Major life events that occur in an individual’s lifetime such as death of a loved one, pregnancy, divorce or redundancy all cause stress. Stress, if left unresolved, could lead to serious health problems.
No two people will respond to a crisis in the same way. Equally, different crises will not envoke the same reaction. A Major life event can subsequently impact each individuals’ life in a unique way. However, there are some life events that can cause more stress than others. Recognising such events makes it possible to anticipate and even prepare for them. Therefore, it could be possible to potentially limit the amount of stress the body is subjected to.
The Social Readjustment Rating Scale (SRRS) was created by Dr. Thomas H. Holmes and Dr. Richard H. Rahe. Based on their well known study in 1967 into the effects of life events and the subsequent follow-up studies, the two doctors came up with a chart that lists a total of 43 events that can cause stress. Each of the events are ranked in order of their LCU (Life Change Unit), starting with the most high risk changes down to the lower risk ones.
Although there are many other factors in life that can lead to stress, Holmes and Rahe decided to concentrate on just these common key events.
While this approach is obviously a simplification of complex situations, using the SRRS can provide a useful start in recognising and adjusting to life-changing events.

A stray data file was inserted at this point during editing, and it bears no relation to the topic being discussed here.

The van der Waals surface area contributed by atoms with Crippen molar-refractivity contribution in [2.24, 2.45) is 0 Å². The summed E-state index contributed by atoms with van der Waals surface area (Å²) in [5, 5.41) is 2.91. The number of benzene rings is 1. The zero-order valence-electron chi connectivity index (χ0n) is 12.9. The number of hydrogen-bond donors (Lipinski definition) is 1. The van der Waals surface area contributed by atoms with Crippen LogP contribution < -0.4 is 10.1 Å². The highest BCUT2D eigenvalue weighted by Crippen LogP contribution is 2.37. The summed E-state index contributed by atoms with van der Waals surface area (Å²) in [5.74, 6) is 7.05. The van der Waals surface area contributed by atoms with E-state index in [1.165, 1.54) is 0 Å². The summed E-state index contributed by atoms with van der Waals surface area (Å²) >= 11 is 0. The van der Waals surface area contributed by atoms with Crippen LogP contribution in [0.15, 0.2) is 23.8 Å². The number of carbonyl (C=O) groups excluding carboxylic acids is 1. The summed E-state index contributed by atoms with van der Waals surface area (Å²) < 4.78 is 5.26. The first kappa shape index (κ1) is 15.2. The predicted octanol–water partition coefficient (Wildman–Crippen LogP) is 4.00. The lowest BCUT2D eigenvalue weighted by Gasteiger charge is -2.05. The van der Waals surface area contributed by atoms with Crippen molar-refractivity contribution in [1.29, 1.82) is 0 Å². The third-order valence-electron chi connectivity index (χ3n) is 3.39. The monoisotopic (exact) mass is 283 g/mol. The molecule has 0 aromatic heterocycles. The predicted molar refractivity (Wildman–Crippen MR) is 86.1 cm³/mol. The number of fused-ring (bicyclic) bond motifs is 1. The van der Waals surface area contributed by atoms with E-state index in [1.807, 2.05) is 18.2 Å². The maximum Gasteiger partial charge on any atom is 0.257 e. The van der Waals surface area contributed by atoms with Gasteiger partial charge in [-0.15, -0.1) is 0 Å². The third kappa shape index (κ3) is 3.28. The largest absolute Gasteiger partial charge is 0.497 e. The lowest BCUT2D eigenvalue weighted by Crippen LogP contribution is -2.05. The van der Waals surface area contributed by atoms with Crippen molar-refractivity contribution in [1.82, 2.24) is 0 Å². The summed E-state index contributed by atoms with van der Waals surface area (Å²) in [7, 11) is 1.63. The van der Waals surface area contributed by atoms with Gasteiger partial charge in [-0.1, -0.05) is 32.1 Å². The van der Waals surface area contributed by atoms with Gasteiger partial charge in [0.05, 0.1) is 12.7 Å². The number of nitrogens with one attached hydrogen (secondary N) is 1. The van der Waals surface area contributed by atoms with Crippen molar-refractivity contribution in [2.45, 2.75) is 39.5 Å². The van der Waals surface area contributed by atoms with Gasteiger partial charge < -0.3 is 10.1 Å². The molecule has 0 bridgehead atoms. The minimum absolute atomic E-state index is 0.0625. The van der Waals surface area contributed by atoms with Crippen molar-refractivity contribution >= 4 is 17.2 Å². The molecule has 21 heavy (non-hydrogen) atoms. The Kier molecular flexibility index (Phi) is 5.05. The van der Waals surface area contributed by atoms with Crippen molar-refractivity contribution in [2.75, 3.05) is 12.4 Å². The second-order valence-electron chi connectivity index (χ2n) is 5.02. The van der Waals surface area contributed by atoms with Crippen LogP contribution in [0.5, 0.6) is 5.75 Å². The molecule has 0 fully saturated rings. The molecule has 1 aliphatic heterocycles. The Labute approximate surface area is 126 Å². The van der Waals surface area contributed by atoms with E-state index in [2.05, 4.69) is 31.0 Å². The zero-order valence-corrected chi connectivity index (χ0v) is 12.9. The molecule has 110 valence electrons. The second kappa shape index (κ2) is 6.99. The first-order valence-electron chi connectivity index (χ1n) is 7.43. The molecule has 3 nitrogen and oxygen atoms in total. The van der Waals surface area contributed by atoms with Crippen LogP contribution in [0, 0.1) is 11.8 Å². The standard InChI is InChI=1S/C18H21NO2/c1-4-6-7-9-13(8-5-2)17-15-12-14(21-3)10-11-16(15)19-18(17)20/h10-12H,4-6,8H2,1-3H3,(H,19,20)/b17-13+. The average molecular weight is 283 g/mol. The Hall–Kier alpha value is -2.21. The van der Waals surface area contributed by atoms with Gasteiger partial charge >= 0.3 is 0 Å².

To complete the test, an individual must add up the LCU points of the events that have occured in the last 12 months making a total LCU score.
- An LCU score less than 150 = a 35% chance of developing an illness within the next two years.
- An LCU score between 150-300 = a 51% chance.
- An LCU score over 300 = 80% chance of illness developing, which could become a very serious health risk.
The Social Readjustment Rating Scale
|Death of spouse||100|
|Death of a close family member||63|
|Personal injury or illness||53|
|Being Fired from work||47|
|Reconciliation with spouse||45|
|Change in health of family member||44|
|Addition of family member||39|
|Major business readjustment||39|
|Major changes in financial state||38|
|Death of a close friend||37|
|Changing to a different line of work||36|
|Changes in frequency of arguments with spouse||35|
|Mortgage or loan over £10,000||31|
|Foreclosure on a mortgage or loan||30|
|Major change in responsibilities at work||29|
|Children leaving home||29|
|Trouble with in-laws||29|
|Outstanding personal achievement||28|
|Spouse begins or stops work||26|
|Starting or ending school||26|
|Changes in living condition||25|
|Revision of personal habits (dress, manners, associations)||24|
|Trouble with boss||23|
|Change in work hours, conditions||20|
|Change in residence||20|
|Changes in school||20|
|Changes in recreational activities||19|
|Changes in church activities||19|
|Changes in social activities||18|
|Mortgage or loan under £10,000||17|
|Changes in sleeping habits||16|
|Changes in number of family gatherings||15|
|Changes in eating habits||15|
|Going on holiday||13|
|Minor violation of the law||11|
Holmes and Rahe conducted subsequent research which was complemented by epidemiological studies that investigated the direct relationship between illness and stress. They found strong links between the experience of a stressful life event and subsequent illness including sudden cardiac death, diabetes, pregnancy and birth complications, autoimmune diseases, coronary heart disease, gastrointestinal disorders, and chronic pain. Additionally, the stress generated by a stressful life event has been found to account, at least in part, for psychological disorders including anxiety and depression.